# How to use Xdotool to Automate Input Events

### xdotool

xdotool is used to simulate (generate) X11 keyboard/mouse input events.[1]

#### Install xdotool [2]

• sudo apt-get install xdotool

### xdotool installation and usage [3]

It’s good to understand its basic usage. This tool may come in handy in a variety of situations.

#### Keystrokes

• Basic usage:
• xdotool key x
• Replace x with any character
• simulates a simultaneous key ‘press’ and ‘release’ with no delay between events.
• To initiate ‘keydown’ and ‘keyup’ events separately:
• xdotool keydown x
• xdotool keyup x
• Simulate Keystroke with Modifier Keys (e.g. <CTRL+S>, <SHIFT+1>)
• xdotool key ctrl+s
• Simulate keys with “–repeat” and “–delay” (in milliseconds)
• xdotool key --repeat 5 --delay 20 x
• Avoid setting high delay values. There may be issues with repetition when the delay is set to be more than 500 ms. Workaround: Use “for” and “while” loop statements to overcome this limitation.
• The following command will input the “x” key three times with a delay of 2 seconds in between each keystroke.
• for i in {1..3}; do xdotool key x; sleep 2; done
• The following command uses a while loop to repeatedly simulate keypresses of the ‘x’ key until the loop is manually interrupted by pressing the <CTRL+C> key:
• while true; do xdotool key x; sleep 2; done
• Simulate a Key Sequence (multiple keys one after another)
• xdotool key a b c

#### Mouse Input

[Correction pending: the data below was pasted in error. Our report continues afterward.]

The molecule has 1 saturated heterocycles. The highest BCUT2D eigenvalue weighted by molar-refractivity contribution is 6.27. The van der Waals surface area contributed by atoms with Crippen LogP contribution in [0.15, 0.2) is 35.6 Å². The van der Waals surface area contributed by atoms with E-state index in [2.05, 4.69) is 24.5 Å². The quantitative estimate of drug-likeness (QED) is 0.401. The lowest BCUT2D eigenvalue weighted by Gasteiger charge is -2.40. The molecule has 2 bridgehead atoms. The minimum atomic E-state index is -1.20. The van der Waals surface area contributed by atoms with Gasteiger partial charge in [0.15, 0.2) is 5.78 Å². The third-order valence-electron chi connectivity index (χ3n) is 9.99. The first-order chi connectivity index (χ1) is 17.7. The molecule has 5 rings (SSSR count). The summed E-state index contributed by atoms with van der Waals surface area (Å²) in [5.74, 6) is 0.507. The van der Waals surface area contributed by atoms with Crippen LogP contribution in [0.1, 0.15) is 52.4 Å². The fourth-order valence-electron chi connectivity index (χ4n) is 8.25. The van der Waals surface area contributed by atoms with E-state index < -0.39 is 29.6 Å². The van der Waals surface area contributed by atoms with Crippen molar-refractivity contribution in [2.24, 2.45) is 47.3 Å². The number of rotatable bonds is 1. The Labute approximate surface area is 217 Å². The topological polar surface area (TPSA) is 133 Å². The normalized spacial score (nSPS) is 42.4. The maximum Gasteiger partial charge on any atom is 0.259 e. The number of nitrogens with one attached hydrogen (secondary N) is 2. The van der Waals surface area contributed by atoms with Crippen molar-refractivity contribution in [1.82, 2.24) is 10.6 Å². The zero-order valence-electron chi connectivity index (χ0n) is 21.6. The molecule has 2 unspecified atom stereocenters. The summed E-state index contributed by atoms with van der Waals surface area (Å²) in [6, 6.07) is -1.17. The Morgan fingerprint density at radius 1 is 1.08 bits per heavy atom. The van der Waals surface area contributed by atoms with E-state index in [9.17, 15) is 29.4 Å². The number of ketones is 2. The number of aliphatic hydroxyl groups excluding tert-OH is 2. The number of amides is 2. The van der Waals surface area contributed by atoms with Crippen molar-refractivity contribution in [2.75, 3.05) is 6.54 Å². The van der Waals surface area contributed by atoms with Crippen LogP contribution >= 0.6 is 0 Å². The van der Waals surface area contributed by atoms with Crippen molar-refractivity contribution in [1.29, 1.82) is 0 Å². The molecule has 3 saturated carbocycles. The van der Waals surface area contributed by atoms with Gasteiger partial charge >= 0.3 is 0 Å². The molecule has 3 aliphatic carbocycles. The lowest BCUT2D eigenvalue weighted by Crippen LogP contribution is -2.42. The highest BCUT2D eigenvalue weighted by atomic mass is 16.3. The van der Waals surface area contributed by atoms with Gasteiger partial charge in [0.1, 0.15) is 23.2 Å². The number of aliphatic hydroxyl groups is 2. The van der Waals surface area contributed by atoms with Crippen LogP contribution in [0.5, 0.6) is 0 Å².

• Mouse Click Key:
• 1 – Left click
• 2 – Middle click
• 3 – Right click
• 4 – Scroll wheel up
• 5 – Scroll wheel down
• Simulate Mouse Clicks:
• xdotool click 3
• Simulates a right click at the current location of the pointer.
• Mouse Clicks using coordinates:
• xdotool mousemove 100 100 click 3
• Use the desired “X” and “Y” coordinates calculated from the top left corner of the screen.
• Keystrokes can be combined with mouse clicks.
• Get Active Window and Minimize
• xdotool getactivewindow windowminimize
• To see the manual:
• man xdotool

To find the correct name for keys use the following debug tool:

• xev

Xev prints the contents of X events, it creates a window and then asks the X server to send it events whenever anything happens to the window (such as it being moved, resized, typed in, clicked in, etc.). You can also attach it to an existing window. It is useful for seeing what causes events to occur and to display the information that they contain; it is essentially a debugging and development tool.[4]

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